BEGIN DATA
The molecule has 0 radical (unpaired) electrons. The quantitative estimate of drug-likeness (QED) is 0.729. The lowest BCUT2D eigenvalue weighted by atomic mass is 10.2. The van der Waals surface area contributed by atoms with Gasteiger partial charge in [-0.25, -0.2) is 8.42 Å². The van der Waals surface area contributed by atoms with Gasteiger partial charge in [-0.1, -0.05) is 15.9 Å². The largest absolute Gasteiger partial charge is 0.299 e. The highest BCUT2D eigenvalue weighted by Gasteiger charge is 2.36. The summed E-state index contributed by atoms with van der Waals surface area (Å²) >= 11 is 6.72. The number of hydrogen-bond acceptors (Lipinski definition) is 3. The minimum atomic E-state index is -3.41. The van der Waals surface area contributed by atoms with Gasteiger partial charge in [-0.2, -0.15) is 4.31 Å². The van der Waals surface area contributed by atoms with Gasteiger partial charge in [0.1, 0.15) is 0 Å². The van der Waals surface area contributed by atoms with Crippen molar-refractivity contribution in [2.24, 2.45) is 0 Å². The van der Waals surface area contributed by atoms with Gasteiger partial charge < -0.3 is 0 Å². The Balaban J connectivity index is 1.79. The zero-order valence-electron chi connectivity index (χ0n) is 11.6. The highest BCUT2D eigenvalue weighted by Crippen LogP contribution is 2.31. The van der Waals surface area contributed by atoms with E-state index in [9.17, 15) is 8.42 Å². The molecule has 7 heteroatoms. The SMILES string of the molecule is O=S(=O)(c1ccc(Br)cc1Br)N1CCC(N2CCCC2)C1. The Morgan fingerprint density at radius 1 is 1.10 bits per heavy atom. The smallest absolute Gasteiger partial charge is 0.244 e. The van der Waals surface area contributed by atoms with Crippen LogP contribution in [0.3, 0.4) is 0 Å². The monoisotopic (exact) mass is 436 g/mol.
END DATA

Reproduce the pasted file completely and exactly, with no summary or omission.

The molecule has 0 radical (unpaired) electrons. The quantitative estimate of drug-likeness (QED) is 0.729. The lowest BCUT2D eigenvalue weighted by atomic mass is 10.2. The van der Waals surface area contributed by atoms with Gasteiger partial charge in [-0.25, -0.2) is 8.42 Å². The van der Waals surface area contributed by atoms with Gasteiger partial charge in [-0.1, -0.05) is 15.9 Å². The largest absolute Gasteiger partial charge is 0.299 e. The highest BCUT2D eigenvalue weighted by Gasteiger charge is 2.36. The summed E-state index contributed by atoms with van der Waals surface area (Å²) >= 11 is 6.72. The number of hydrogen-bond acceptors (Lipinski definition) is 3. The minimum atomic E-state index is -3.41. The van der Waals surface area contributed by atoms with Gasteiger partial charge in [-0.2, -0.15) is 4.31 Å². The van der Waals surface area contributed by atoms with Gasteiger partial charge in [0.1, 0.15) is 0 Å². The van der Waals surface area contributed by atoms with Crippen molar-refractivity contribution in [2.24, 2.45) is 0 Å². The van der Waals surface area contributed by atoms with Gasteiger partial charge < -0.3 is 0 Å². The Balaban J connectivity index is 1.79. The zero-order valence-electron chi connectivity index (χ0n) is 11.6. The highest BCUT2D eigenvalue weighted by Crippen LogP contribution is 2.31. The van der Waals surface area contributed by atoms with E-state index in [9.17, 15) is 8.42 Å². The molecule has 7 heteroatoms. The SMILES string of the molecule is O=S(=O)(c1ccc(Br)cc1Br)N1CCC(N2CCCC2)C1. The Morgan fingerprint density at radius 1 is 1.10 bits per heavy atom. The smallest absolute Gasteiger partial charge is 0.244 e. The van der Waals surface area contributed by atoms with Crippen LogP contribution in [0.3, 0.4) is 0 Å². The monoisotopic (exact) mass is 436 g/mol.